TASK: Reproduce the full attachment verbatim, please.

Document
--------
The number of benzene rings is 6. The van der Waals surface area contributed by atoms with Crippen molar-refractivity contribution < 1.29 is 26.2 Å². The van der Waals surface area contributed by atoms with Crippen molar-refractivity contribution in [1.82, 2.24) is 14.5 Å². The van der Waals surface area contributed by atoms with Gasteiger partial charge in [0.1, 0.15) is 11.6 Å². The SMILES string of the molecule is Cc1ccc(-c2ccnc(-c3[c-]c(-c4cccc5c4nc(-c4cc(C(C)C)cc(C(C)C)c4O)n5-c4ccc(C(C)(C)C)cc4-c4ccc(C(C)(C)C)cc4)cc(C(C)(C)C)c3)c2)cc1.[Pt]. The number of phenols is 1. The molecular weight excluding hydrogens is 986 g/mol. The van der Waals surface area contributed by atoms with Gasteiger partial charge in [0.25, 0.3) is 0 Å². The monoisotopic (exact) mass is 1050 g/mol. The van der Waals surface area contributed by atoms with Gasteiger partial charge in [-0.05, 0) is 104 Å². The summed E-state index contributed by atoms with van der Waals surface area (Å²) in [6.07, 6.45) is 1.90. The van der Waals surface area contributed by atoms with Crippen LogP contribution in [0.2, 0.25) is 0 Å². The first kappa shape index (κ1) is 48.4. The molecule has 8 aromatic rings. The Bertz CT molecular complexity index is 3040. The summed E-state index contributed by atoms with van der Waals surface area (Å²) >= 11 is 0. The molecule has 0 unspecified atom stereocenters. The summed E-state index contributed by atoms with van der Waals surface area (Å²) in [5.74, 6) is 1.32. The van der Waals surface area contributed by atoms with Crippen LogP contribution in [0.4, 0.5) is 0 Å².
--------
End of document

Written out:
The number of benzene rings is 6. The van der Waals surface area contributed by atoms with Crippen molar-refractivity contribution < 1.29 is 26.2 Å². The van der Waals surface area contributed by atoms with Crippen molar-refractivity contribution in [1.82, 2.24) is 14.5 Å². The van der Waals surface area contributed by atoms with Gasteiger partial charge in [0.1, 0.15) is 11.6 Å². The SMILES string of the molecule is Cc1ccc(-c2ccnc(-c3[c-]c(-c4cccc5c4nc(-c4cc(C(C)C)cc(C(C)C)c4O)n5-c4ccc(C(C)(C)C)cc4-c4ccc(C(C)(C)C)cc4)cc(C(C)(C)C)c3)c2)cc1.[Pt]. The number of phenols is 1. The molecular weight excluding hydrogens is 986 g/mol. The van der Waals surface area contributed by atoms with Gasteiger partial charge in [0.25, 0.3) is 0 Å². The monoisotopic (exact) mass is 1050 g/mol. The van der Waals surface area contributed by atoms with Gasteiger partial charge in [-0.05, 0) is 104 Å². The summed E-state index contributed by atoms with van der Waals surface area (Å²) in [6.07, 6.45) is 1.90. The van der Waals surface area contributed by atoms with Crippen LogP contribution in [0.2, 0.25) is 0 Å². The first kappa shape index (κ1) is 48.4. The molecule has 8 aromatic rings. The Bertz CT molecular complexity index is 3040. The summed E-state index contributed by atoms with van der Waals surface area (Å²) >= 11 is 0. The molecule has 0 unspecified atom stereocenters. The summed E-state index contributed by atoms with van der Waals surface area (Å²) in [5.74, 6) is 1.32. The van der Waals surface area contributed by atoms with Crippen LogP contribution in [0.4, 0.5) is 0 Å².